Of course, the kind of predators dogs are know how to read in detail the kind of prey donkeys are and vice versa. Evolutionary history makes that plain. The panorama of pastoral economies in human-animal histories also testifies to this fact; dogs have herded sheep and other chlorophyll-chomping species in a wide range of naturalcultural ecologies.41 The whole process would not work if sheep did not know how to understand dogs as well as dogs know how to interpret them. Herbivores and canines have also learned to work together in other ways that depend not on predator-prey semiotics but on the sharable meanings and practices of social bonding and territory identification. Livestock guardian dogs and their herbivorous charges and companions testify to this skill. But the fully adult Safi and Wister played together by raiding their predator-prey repertoire, disaggregating it, recombining it, changing the order of action patterns, adopting each other's behavioral bits, and generally making things happen that did not fit anybody's idea of function, practice for past or future lives, or work. Dog and donkey weren't precisely strangers at the start, but they were hardly conspecific littermates or cross-species partners given to inhabiting one member's fantasy of unconditional love. Dog and donkey had to craft atypical ways to interpret each other's specific fluencies and to reinvent their own repertoires through affective semiotic intra-action.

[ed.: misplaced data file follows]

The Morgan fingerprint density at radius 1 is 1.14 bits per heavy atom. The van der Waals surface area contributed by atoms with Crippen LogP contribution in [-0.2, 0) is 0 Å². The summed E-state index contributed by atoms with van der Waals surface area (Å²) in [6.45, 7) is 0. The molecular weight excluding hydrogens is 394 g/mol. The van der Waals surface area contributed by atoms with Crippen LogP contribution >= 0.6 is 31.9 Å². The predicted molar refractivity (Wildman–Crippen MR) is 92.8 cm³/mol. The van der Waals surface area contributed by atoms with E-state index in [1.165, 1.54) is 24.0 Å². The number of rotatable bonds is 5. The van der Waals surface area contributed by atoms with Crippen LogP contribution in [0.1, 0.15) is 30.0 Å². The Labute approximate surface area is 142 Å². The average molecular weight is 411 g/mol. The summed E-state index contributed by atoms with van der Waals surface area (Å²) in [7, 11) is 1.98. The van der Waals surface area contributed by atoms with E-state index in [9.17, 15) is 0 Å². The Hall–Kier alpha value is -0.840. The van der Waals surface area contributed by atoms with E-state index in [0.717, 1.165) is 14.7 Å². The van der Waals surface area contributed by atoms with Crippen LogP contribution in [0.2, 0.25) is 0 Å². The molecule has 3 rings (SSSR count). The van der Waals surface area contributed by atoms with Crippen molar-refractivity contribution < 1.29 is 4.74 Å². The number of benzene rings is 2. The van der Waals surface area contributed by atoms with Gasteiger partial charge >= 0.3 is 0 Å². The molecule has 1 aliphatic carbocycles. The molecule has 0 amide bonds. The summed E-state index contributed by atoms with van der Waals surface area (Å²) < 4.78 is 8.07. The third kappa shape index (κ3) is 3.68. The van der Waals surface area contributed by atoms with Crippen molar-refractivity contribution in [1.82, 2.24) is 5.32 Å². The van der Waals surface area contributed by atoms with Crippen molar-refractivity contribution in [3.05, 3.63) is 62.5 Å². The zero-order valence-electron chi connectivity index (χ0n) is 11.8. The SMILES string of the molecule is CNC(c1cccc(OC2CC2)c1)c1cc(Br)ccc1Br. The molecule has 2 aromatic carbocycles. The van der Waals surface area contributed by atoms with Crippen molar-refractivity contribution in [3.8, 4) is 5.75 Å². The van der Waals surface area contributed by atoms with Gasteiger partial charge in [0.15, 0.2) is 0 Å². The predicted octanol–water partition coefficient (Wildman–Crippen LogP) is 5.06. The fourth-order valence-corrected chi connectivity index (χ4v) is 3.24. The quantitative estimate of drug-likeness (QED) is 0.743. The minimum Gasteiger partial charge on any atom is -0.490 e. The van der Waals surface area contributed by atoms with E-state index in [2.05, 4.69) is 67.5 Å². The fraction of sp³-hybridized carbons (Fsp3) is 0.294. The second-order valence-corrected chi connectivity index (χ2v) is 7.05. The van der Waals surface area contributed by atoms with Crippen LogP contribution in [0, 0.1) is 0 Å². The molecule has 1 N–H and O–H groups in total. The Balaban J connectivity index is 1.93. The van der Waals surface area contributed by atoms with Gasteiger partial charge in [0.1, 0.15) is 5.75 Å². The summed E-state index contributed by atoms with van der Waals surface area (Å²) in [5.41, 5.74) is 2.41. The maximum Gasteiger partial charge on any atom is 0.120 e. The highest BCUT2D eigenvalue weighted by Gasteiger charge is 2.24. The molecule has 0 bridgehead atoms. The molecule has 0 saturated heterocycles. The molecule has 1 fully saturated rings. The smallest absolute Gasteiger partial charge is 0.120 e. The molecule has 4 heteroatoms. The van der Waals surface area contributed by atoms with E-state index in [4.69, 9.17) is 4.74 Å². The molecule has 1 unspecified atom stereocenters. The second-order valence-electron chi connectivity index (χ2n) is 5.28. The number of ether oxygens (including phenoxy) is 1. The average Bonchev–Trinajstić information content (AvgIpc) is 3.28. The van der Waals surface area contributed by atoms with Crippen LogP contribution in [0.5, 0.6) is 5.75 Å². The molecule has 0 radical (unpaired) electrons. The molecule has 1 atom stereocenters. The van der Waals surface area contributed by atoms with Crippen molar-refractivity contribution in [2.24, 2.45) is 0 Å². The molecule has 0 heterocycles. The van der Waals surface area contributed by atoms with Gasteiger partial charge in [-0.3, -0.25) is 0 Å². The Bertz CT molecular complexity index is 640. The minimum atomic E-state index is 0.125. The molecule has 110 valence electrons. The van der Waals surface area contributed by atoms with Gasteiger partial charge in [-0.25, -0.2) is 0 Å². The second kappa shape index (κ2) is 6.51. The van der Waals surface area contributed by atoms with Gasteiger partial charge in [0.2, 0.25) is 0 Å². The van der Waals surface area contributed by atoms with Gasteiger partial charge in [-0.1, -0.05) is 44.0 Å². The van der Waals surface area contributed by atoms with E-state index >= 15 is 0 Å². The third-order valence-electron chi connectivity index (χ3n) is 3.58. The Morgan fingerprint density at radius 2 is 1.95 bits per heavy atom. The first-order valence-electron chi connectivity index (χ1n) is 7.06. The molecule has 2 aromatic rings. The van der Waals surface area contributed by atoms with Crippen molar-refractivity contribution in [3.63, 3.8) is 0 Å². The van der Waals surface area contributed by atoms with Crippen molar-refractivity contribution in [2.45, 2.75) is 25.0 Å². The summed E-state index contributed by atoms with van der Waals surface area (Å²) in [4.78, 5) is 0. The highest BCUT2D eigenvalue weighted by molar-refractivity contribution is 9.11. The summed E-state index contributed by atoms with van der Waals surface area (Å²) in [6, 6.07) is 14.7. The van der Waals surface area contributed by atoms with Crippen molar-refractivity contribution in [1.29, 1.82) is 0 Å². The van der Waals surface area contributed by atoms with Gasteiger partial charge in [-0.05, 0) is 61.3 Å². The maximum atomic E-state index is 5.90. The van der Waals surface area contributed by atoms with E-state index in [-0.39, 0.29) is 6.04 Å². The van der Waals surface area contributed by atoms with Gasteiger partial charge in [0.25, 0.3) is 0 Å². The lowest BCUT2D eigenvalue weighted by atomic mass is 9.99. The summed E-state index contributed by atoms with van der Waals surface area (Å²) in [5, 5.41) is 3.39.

I contorted sentences into knots in the last few paragraphs to avoid using the word language for what is happening in play. Too much weight has been loaded on to questions and idioms of language in considering the doings of the great variety of animals and people alike.42 Especially for thinking about world making and intelligent intra-action among beings like dogs and donkeys, to ask if their cognitive, communicative skills do or do not qualify for the imprimatur of language is to fall into a dangerous trap. People always end up better at language than animals, no matter how latitudinarian the framework for thinking about the matter. The history of philosophy and of science is crisscrossed with lines drawn between Human and Animal on the basis of what counts as language. Also, the history of training in agility is littered with the dire consequences of people thinking dogs mean the same thing by words and their combinations that human beings do.